AIK – I have spoken about the positive NTA revaluation being in the bag many months ago and we finally saw it, rising from about 13.3 cents to 15.5 cents. I mentioned this was clearly on the cards when AIK was trading at 10.5 cents and that I would watch closely to see if something so obviously flagged eventually did filter through to the share price on the announcement. Interestingly it does look quite firmer at 12.5 cents at June month end. I was pleased because the valuation uplift was less about the reduced discount rate than I assumed. The discount rate was only moved from 21% to 19% so I actually expect more of a reduction can be more of a catalysts going forward. Other catalysts I expect in the medium term are changing the company structure away from a LIC, a share consolidation to get the price above $1, change in company name and eventually dividends. All of these measures I expect eventually to provide more appeal to other than the few smart institutions that seem to be onto this. All this may take some time and I expect to hold this stock possibly for years until all of these measures take place.


ELD – Elders came out with a rights issue to buy the ELDPAs so eventually they can resume paying dividends. I continue to hold a small position in ELD. I am a little disappointed I didn’t play this via ELDPA given I make it a point of mine to look at some of these hybrids for opportunities like this.


UPG – This has been one of my most pleasing results from a risk/reward point of view. Last I wrote about this just a month or so ago they were in very advanced talks to sell the main property and the stock was around $1.05, where I decided to keep holding. It has just formally announced the sale and a huge capital return. I just looked back at my contract notes and I bought some shares immediately AFTER the news announcement at the start on October 6. Amazing to think you could buy at 74 cents (with a very conservative NTA of $1.05) knowing management had already decided to put this asset up for sale and eventually wind things up. Whilst I hope to achieve many more winners that make more in percentage terms, am not sure how I’ll go in achieving many better buys from a risk/reward point of view compared to that time in October.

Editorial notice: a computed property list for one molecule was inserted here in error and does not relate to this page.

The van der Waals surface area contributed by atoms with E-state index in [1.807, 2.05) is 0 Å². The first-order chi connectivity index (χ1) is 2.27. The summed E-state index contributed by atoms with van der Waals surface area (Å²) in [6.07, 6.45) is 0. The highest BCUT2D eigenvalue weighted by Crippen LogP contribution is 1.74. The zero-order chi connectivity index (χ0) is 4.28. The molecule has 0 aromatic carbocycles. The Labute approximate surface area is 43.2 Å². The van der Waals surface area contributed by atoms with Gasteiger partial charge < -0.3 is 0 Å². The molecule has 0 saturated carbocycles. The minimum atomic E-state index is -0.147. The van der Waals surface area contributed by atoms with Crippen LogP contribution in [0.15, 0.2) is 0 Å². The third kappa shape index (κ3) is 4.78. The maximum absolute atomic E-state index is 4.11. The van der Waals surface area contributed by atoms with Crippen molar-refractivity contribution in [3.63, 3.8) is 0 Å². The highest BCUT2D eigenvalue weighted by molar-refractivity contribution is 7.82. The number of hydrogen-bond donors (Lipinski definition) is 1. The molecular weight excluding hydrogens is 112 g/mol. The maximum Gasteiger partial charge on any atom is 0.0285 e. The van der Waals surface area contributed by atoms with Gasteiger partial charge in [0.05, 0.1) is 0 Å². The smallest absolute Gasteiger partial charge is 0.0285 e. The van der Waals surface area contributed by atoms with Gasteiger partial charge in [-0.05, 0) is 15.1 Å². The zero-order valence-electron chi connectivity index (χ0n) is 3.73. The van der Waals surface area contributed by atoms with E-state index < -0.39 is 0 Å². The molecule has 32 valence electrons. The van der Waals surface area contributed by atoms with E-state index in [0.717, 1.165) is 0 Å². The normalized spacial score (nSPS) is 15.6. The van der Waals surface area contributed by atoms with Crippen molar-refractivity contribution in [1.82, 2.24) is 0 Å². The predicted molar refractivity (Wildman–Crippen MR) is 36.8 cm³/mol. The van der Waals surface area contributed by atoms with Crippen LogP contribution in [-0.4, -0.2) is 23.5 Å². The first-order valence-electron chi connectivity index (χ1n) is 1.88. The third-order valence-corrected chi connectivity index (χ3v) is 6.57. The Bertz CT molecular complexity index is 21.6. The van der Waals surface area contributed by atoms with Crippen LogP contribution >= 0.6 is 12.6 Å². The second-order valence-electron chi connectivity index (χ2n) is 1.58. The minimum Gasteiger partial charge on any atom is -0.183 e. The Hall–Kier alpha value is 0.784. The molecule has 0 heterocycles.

They now have an NTA of around $1.20 and are trading quite close to that cum the 80 cents capital return. The reason being is that after the capital return there is interest from a few parties to make a takeover for the remainder, which should have some taxation benefits for the acquirer. I still hold.

Update – After going ex the capital return, there looks to be a takeover offer for the remainder of the company at 47 cents as I write. (stock is in trading halt). This would bring the total return of $1.27 from buying at 74 cents, all likely to close within about 12 months at most, 72% return in what I thought was a low-risk buy.


AIQ – A little disappointing that the non-binding talks to acquire and restructure AIQ have failed. We will never know what the details were. Perhaps it is not so negative if the AIQ board responsibly rejected a fairly low ball bid. It could be a case of who they were talking to were feeling out this situation out first and may come back later with a better offer. In the meantime, AIQ may decide this year to make a capital return as the cash is building up inside of AIQ. I still hold.

Update – they did make a modest capital return of 1.5 cents (I thought they could do more here), yet a positive was there was still a hint that those talks of a restructure of some sort are still ongoing.